Ever since I left Computerworld  for a new job in Boston, my daily commute has included public transit . Although some people may prefer the agency and solitude of driving to work, I enjoy letting someone else drive while I kick back for a relaxing ride.
Not being a smartphone owner, I'm not much for passing the time with calls, texts, games, or apps. Since my eyes aren't glued to a pocket-sized screen, I've done plenty of people-watching in my two years on the bus and subway. It's hard to ignore how smartphones have proliferated into everyone's hands  — most days, I see more digital diversions than the print publications I still enjoy. As someone whose career was founded in print, I feel a bit sad about its demise.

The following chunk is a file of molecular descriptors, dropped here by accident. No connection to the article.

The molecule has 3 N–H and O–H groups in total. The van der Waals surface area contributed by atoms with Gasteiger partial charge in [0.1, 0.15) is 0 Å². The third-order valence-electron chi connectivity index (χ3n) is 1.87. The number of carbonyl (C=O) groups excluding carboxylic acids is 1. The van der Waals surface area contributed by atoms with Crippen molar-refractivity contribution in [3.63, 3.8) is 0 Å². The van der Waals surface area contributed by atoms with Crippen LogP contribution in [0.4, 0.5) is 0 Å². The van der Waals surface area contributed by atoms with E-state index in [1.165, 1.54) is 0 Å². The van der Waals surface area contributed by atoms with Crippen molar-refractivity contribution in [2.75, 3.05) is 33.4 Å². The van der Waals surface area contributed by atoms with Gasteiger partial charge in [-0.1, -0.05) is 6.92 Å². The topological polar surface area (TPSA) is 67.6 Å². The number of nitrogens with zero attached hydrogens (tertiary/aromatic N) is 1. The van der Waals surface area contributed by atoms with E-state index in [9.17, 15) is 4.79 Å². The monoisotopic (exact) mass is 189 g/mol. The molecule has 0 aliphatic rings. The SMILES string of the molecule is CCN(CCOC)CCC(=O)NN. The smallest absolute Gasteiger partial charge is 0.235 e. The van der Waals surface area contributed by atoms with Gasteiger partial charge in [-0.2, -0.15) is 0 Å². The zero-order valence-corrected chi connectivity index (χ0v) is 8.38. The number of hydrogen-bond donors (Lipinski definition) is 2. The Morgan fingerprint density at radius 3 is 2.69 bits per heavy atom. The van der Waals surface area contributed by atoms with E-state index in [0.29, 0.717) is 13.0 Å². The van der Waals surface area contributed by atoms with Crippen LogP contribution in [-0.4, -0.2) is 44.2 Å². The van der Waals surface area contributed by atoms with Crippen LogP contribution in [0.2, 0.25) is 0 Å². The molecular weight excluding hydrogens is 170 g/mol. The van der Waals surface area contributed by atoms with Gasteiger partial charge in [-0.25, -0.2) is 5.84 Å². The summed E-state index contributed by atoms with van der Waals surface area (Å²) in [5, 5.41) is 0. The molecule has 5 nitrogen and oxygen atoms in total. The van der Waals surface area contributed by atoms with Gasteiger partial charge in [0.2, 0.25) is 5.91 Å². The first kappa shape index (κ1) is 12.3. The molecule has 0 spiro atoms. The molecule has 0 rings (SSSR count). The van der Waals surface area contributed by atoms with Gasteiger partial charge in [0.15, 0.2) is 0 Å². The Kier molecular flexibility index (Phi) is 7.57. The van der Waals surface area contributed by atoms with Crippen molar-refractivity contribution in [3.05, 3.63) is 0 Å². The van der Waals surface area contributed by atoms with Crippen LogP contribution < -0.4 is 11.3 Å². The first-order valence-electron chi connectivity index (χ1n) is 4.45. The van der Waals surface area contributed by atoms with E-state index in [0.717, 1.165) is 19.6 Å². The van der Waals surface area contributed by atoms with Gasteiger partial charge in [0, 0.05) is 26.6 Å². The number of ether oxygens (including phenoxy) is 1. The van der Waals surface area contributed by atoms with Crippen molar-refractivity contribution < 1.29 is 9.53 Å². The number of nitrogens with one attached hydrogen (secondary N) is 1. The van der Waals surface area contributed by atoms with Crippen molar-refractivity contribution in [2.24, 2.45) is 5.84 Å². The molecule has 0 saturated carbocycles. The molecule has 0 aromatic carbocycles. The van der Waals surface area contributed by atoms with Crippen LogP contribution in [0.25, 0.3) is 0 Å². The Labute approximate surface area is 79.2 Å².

But on a completely different track, I also feel heartened when I see everyone holding not just smartphones, but iPhones. These devices are a far cry from the machine we celebrate on Open Apple  and in Juiced.GS  — yet from those humble beginnings sprang an empire that has worked its way into the lives of millions. I look around the sybway and see in everyone's hands and pockets the same logo  that was on the computer on which I learned to program, to write, and to game.
Every morning, I see more Apple users on the subway than I've ever seen at KansasFest . To the makers of that smartphone, I think, "Well done, guys" — and to the people using them, I think, "You're welcome."